Moral of the story: Thorough and consistent hand-washing is critically important at all times. Moreover, cooks should never work or serve food to others during a severe bout of ongoing diarrhea or vomiting, as that may be a symptom of norovirus, salmonella poisoning, or Hepatitis A, all of which are dangerous and highly contagious. Kitchen managers should quarantine themselves and others when these symptoms are present.
True Story #2
I once worked in a fancy, filthy food establishment that developed a fly infestation over the summer. It was the thick black hairy kind of fly that hangs heavy in the air. In the midst of a heatwave, there were swarms of them. In the prep kitchen, a cook butchered and cooked chickens as flies touched their feet down on the raw meat. Those same flies flew into the pastry kitchen, where they touched down on the frosted and ready-to-eat treats. The next day, an employee bolted past me and vomited into a trash can. The day after that, there was a call about an upset stomach from a customer. The day after that, another complaint came in.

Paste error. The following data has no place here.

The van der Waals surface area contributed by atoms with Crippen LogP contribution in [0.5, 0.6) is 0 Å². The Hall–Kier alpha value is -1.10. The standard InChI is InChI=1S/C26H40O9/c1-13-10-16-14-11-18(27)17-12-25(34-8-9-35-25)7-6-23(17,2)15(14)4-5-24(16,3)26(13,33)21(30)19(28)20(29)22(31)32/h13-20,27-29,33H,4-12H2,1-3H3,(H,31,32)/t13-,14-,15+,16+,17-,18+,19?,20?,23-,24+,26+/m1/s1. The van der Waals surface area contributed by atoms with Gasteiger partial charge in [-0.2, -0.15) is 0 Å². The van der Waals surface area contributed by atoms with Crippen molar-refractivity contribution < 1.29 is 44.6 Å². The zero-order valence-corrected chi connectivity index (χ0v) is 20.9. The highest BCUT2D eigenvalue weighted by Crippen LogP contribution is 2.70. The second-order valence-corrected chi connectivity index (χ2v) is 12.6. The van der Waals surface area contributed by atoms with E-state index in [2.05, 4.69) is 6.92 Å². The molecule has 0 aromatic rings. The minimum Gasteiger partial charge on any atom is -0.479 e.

Moral of the story: Flies will gladly walk poop onto your food.
True Story #3
At the same bakery mentioned above, every other week, a pastry cook prepared bulk batches of chocolate mousse for us to fill various pastry and cake orders. Every so often, a customer got sick and called to complain after consuming a dessert that contained chocolate mousse. The chef knew the culprit was the mousse. Yet without food safety training, he couldn’t figure out how to solve the problem. Out of frustration, he blamed the pastry kitchen employees, sometimes yelling or pulling the chocolate mousse out from under our hands.
What he did right
He enforced a rule that employees must never leave the chocolate mousse out at room temperature for very long. Reason: Salmonella in raw eggs multiplies faster at room temperature therefore it’s important to hold items containing raw eggs, such as chocolate mousse, at refrigerator temperature.
What he did wrong